Being Well

Cancer and Heart Attacks: Is There a Connection?

Cancer treatments can be a double-edged sword. They effectively fight cancer, but can lead to heart problems, too. Is there a connection between cancer and heart attacks?

Cancer treatment has come a long way, and more people are now living cancer-free. But, at times, these breakthrough therapies can have side effects related to the heart.

Here’s what you need to know about the connection between cancer and heart attacks, as well as cardiovascular disease.

Cancer and Heart Health

While chemotherapy and radiation effectively combat cancer, these treatments can affect your cardiovascular system, even after treatment has ended. That’s because these cancer-fighting therapies can take a toll on your heart, depending on dosage and other factors.

According to Cancer.Net, some cancer treatments can lead to problems such as congestive heart failure, coronary heart disease, swelling of the heart and abnormal heart beat. These heart issues can sometimes lead to heart attack or heart failure. Cancer and cardiovascular disease also share many of the same risk factors, according to an article in PubMed Central.

Risk Factors

Not all cancers or treatments cause damage. Cancer.Net notes that there are a few classes of treatment that can lead to heart problems:

  • Chemotherapy with certain drugs like anthracyclines and mitoxantrone.
  • Radiation therapy to the chest.
  • Some targeted therapy like Herceptin, Avastin and Nexavar.

Some cancer patients may also be at greater risk. The Circulation journal found that breast cancer treatments can negatively impact cardiovascular health. Additionally, one study cited in the National Cancer Institute found that the link between cancer and heart attacks was greater for people with lung cancer or advanced cancers. Older adults, women and children may also be more susceptible to heart-related problems.

What Patients Can Do to Manage Risk

There are a few things you can do to manage your risk of heart complications:

  1. Know your risk factors such as family history of heart disease, history of smoking or obesity, and lifestyle factors like exercise and diet. Note changes in lifestyle after treatment begins, too. If you have a history of heart disease or other risk factors, be sure to tell your oncologist so that they can bring a cardiologist onto your healthcare team.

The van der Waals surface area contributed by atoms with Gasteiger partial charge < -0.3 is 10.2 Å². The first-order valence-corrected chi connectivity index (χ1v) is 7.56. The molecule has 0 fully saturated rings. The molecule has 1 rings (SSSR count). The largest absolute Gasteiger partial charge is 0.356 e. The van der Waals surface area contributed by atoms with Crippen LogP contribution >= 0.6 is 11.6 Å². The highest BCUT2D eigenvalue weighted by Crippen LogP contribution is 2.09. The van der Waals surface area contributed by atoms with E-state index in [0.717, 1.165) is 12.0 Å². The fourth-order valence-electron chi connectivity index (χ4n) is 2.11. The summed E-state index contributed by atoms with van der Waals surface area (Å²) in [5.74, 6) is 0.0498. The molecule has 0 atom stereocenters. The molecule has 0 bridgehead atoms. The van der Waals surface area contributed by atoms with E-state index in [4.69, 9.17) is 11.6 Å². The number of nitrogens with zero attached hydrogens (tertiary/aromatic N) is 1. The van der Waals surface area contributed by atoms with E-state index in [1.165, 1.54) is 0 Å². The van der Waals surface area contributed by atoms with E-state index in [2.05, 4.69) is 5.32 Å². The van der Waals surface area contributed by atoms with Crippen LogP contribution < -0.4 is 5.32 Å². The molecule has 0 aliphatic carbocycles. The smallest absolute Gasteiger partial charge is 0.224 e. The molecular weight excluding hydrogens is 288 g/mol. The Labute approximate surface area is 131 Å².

2. Ask questions about your medication and treatment options. Will it put you at risk for future heart problems? How does your doctor monitor your heart health? There are steps you can take to reduce your risk of complications, even if you have a history of heart disease. For example, your doctor may give other medications alongside your cancer treatment to protect your heart, or administer chemotherapy in lower doses to lessen heart damage.
  3. Take care of your heart before, during and after cancer treatment. Receiving a cancer diagnosis and undergoing treatment can be all-consuming. Your weight may fluctuate and you may lose cardiovascular fitness, which can increase your risk for heart-related problems. You may be able to manage your risk through exercise, a healthy diet, quitting smoking and reducing stress.

While side effects of cancer treatment can lead to heart problems, remember that doctors regularly monitor patients on drugs that may be more dangerous for the cardiovascular system. More data is needed to understand the link between cancer and heart attacks and other cardiovascular problems, like stroke. Talk to your doctor about your questions and concerns.

If you're undergoing cancer treatment, talk to your doctor about your risk of developing heart problems, and what you can do to manage your risk.

Learn More
Christine Yu